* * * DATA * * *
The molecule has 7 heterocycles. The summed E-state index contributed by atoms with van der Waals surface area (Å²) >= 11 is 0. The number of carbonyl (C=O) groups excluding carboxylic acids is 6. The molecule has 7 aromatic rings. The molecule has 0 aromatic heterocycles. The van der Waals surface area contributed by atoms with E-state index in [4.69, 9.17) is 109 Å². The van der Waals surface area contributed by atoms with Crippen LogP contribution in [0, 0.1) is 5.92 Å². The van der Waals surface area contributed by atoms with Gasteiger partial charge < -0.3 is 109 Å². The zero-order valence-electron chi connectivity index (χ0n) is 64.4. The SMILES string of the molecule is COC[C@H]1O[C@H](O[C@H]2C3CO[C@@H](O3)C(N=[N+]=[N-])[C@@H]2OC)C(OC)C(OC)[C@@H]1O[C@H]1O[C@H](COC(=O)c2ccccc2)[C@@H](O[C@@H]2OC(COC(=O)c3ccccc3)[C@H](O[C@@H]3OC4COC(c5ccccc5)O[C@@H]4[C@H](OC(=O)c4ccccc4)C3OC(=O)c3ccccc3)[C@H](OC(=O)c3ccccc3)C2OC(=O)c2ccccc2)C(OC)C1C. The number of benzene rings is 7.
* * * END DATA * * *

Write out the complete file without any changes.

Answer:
The molecule has 7 heterocycles. The summed E-state index contributed by atoms with van der Waals surface area (Å²) >= 11 is 0. The number of carbonyl (C=O) groups excluding carboxylic acids is 6. The molecule has 7 aromatic rings. The molecule has 0 aromatic heterocycles. The van der Waals surface area contributed by atoms with E-state index in [4.69, 9.17) is 109 Å². The van der Waals surface area contributed by atoms with Crippen LogP contribution in [0, 0.1) is 5.92 Å². The van der Waals surface area contributed by atoms with Gasteiger partial charge < -0.3 is 109 Å². The zero-order valence-electron chi connectivity index (χ0n) is 64.4. The SMILES string of the molecule is COC[C@H]1O[C@H](O[C@H]2C3CO[C@@H](O3)C(N=[N+]=[N-])[C@@H]2OC)C(OC)C(OC)[C@@H]1O[C@H]1O[C@H](COC(=O)c2ccccc2)[C@@H](O[C@@H]2OC(COC(=O)c3ccccc3)[C@H](O[C@@H]3OC4COC(c5ccccc5)O[C@@H]4[C@H](OC(=O)c4ccccc4)C3OC(=O)c3ccccc3)[C@H](OC(=O)c3ccccc3)C2OC(=O)c2ccccc2)C(OC)C1C. The number of benzene rings is 7.